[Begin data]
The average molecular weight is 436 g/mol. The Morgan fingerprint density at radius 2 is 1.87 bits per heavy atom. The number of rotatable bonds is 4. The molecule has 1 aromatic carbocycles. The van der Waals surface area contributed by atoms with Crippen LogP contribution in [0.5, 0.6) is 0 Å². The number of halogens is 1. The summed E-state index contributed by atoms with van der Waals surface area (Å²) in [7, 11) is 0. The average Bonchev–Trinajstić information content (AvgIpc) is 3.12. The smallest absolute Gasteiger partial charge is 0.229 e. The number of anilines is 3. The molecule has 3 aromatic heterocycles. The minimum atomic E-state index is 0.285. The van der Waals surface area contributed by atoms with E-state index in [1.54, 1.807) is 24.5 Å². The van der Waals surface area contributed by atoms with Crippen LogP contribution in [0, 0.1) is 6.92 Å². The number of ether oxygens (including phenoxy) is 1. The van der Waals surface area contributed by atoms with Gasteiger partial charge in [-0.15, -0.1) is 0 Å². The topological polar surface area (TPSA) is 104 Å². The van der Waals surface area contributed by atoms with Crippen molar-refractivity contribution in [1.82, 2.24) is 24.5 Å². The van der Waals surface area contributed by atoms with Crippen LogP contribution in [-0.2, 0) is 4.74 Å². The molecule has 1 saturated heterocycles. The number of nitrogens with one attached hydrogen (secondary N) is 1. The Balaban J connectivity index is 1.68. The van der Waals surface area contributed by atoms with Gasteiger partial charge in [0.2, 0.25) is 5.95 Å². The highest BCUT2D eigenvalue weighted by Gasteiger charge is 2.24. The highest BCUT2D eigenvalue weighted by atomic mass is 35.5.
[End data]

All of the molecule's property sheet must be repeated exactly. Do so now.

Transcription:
The average molecular weight is 436 g/mol. The Morgan fingerprint density at radius 2 is 1.87 bits per heavy atom. The number of rotatable bonds is 4. The molecule has 1 aromatic carbocycles. The van der Waals surface area contributed by atoms with Crippen LogP contribution in [0.5, 0.6) is 0 Å². The number of halogens is 1. The summed E-state index contributed by atoms with van der Waals surface area (Å²) in [7, 11) is 0. The average Bonchev–Trinajstić information content (AvgIpc) is 3.12. The smallest absolute Gasteiger partial charge is 0.229 e. The number of anilines is 3. The molecule has 3 aromatic heterocycles. The minimum atomic E-state index is 0.285. The van der Waals surface area contributed by atoms with E-state index in [1.54, 1.807) is 24.5 Å². The van der Waals surface area contributed by atoms with Crippen LogP contribution in [0, 0.1) is 6.92 Å². The number of ether oxygens (including phenoxy) is 1. The van der Waals surface area contributed by atoms with Gasteiger partial charge in [-0.15, -0.1) is 0 Å². The topological polar surface area (TPSA) is 104 Å². The van der Waals surface area contributed by atoms with Crippen molar-refractivity contribution in [1.82, 2.24) is 24.5 Å². The van der Waals surface area contributed by atoms with Crippen LogP contribution in [-0.2, 0) is 4.74 Å². The molecule has 1 saturated heterocycles. The number of nitrogens with one attached hydrogen (secondary N) is 1. The Balaban J connectivity index is 1.68. The van der Waals surface area contributed by atoms with Gasteiger partial charge in [0.2, 0.25) is 5.95 Å². The highest BCUT2D eigenvalue weighted by Gasteiger charge is 2.24. The highest BCUT2D eigenvalue weighted by atomic mass is 35.5.